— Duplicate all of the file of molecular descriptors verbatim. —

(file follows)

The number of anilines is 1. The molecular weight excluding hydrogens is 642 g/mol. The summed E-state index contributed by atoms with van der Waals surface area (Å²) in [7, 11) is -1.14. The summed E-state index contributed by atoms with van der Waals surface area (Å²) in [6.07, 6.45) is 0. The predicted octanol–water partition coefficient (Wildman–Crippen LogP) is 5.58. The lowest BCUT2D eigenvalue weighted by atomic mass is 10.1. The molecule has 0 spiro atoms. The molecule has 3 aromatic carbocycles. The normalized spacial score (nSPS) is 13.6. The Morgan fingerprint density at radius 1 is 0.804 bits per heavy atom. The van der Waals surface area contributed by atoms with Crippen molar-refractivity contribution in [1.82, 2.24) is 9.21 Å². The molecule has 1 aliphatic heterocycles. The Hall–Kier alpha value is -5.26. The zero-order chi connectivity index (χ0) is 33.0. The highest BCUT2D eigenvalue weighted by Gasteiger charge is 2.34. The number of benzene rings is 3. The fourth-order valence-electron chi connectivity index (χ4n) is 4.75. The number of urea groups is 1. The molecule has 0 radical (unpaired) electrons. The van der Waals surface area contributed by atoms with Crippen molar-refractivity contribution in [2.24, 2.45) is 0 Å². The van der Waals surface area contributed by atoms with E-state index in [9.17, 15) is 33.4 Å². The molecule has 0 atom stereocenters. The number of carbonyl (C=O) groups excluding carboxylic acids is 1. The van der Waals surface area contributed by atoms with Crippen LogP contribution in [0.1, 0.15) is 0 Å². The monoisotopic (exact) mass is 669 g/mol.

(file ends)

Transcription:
The number of anilines is 1. The molecular weight excluding hydrogens is 642 g/mol. The summed E-state index contributed by atoms with van der Waals surface area (Å²) in [7, 11) is -1.14. The summed E-state index contributed by atoms with van der Waals surface area (Å²) in [6.07, 6.45) is 0. The predicted octanol–water partition coefficient (Wildman–Crippen LogP) is 5.58. The lowest BCUT2D eigenvalue weighted by atomic mass is 10.1. The molecule has 0 spiro atoms. The molecule has 3 aromatic carbocycles. The normalized spacial score (nSPS) is 13.6. The Morgan fingerprint density at radius 1 is 0.804 bits per heavy atom. The van der Waals surface area contributed by atoms with Crippen molar-refractivity contribution in [1.82, 2.24) is 9.21 Å². The molecule has 1 aliphatic heterocycles. The Hall–Kier alpha value is -5.26. The zero-order chi connectivity index (χ0) is 33.0. The highest BCUT2D eigenvalue weighted by Gasteiger charge is 2.34. The number of benzene rings is 3. The fourth-order valence-electron chi connectivity index (χ4n) is 4.75. The number of urea groups is 1. The molecule has 0 radical (unpaired) electrons. The van der Waals surface area contributed by atoms with Crippen molar-refractivity contribution in [2.24, 2.45) is 0 Å². The van der Waals surface area contributed by atoms with E-state index in [9.17, 15) is 33.4 Å². The molecule has 0 atom stereocenters. The number of carbonyl (C=O) groups excluding carboxylic acids is 1. The van der Waals surface area contributed by atoms with Crippen LogP contribution in [0.1, 0.15) is 0 Å². The monoisotopic (exact) mass is 669 g/mol.